Federal and local health officials said the rising rates of infection could be attributed to several factors: substance abuse that leads to increased sexual activity and unsafe sex; unsafe sex among people already infected with H.I.V.; complacency about the risks of H.I.V. infection and what some call “condom fatigue,” as the vigilance that surrounded the early days of the AIDS epidemic has faded; and less fear of H.I.V. infection as the progress in treatment for AIDS means that a diagnosis is often no longer a death sentence.

The last time city health officials reported a significant syphilis outbreak, in the 1990s, it was linked to unsafe sex that accompanied the crack epidemic. That outbreak was concentrated largely in poor neighborhoods outside Manhattan, whereas the current one is centered in Manhattan, with infected men living in Chelsea accounting for a majority of the cases.

Blacks and Hispanics accounted for most new cases of syphilis, according to the city’s recent survey, but whites experienced faster rates of increase. The 2007 numbers showed the incidence among white men was three times the incidence during the same period in 2006.

A prominent theory nationally is that the methamphetamine epidemic has given rise to the syphilis comeback — and the greater risk for H.I.V. infection — because the highly addictive drug can cause hypersexuality, leading users to have frequent sex with multiple partners, often without taking precautions.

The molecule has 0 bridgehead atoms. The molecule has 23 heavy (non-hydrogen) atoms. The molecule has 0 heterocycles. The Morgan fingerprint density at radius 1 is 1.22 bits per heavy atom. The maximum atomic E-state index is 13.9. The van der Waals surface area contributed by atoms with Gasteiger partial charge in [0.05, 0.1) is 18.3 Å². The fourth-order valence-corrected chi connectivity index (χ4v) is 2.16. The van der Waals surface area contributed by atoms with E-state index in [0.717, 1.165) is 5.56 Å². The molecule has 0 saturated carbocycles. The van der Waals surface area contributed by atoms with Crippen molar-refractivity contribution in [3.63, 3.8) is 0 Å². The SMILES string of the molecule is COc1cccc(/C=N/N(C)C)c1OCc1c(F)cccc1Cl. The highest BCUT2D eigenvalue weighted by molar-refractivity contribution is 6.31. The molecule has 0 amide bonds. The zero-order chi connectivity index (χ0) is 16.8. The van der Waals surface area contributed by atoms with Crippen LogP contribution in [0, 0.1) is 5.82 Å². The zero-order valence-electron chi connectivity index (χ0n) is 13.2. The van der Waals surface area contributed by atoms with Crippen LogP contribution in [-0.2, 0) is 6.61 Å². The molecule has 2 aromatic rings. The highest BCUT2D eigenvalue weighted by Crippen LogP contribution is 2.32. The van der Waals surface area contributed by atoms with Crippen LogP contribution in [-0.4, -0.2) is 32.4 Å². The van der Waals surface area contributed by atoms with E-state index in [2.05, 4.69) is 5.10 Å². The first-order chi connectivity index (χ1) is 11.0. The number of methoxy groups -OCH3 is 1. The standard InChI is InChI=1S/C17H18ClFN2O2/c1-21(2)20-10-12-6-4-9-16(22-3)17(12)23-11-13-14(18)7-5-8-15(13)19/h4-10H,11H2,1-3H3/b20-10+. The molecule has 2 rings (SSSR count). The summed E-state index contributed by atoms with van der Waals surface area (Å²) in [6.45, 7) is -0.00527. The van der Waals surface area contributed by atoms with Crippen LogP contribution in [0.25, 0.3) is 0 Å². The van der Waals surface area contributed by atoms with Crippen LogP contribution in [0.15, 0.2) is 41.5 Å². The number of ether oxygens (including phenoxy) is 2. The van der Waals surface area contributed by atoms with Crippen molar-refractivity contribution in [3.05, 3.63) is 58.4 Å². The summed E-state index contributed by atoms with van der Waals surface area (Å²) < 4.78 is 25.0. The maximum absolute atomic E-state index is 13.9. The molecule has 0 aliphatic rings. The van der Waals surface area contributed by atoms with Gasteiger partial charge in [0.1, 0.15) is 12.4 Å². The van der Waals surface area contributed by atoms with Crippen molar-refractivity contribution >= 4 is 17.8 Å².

Susan Blank, New York City’s commissioner for sexually transmitted disease prevention and control, said the department had no data to prove that crystal methamphetamine addiction was responsible for higher syphilis rates.

But Professor Halkitis, who is writing a book about methamphetamine, said drug abuse in New York was unquestionably driving rising rates of sexually transmitted diseases.

Dr. Blank said the health department was alerting New Yorkers and their health care providers about the importance of screening for syphilis, offering free and confidential testing at all of its public clinics.

The increase in cases among women also highlights the need to learn the sexual history of partners, health officials say, as some women may not know that their partners have had sex with men.

The department launched a campaign in February to distribute millions of free condoms, and for those with a syphilis infection, it will confidentially notify sexual partners.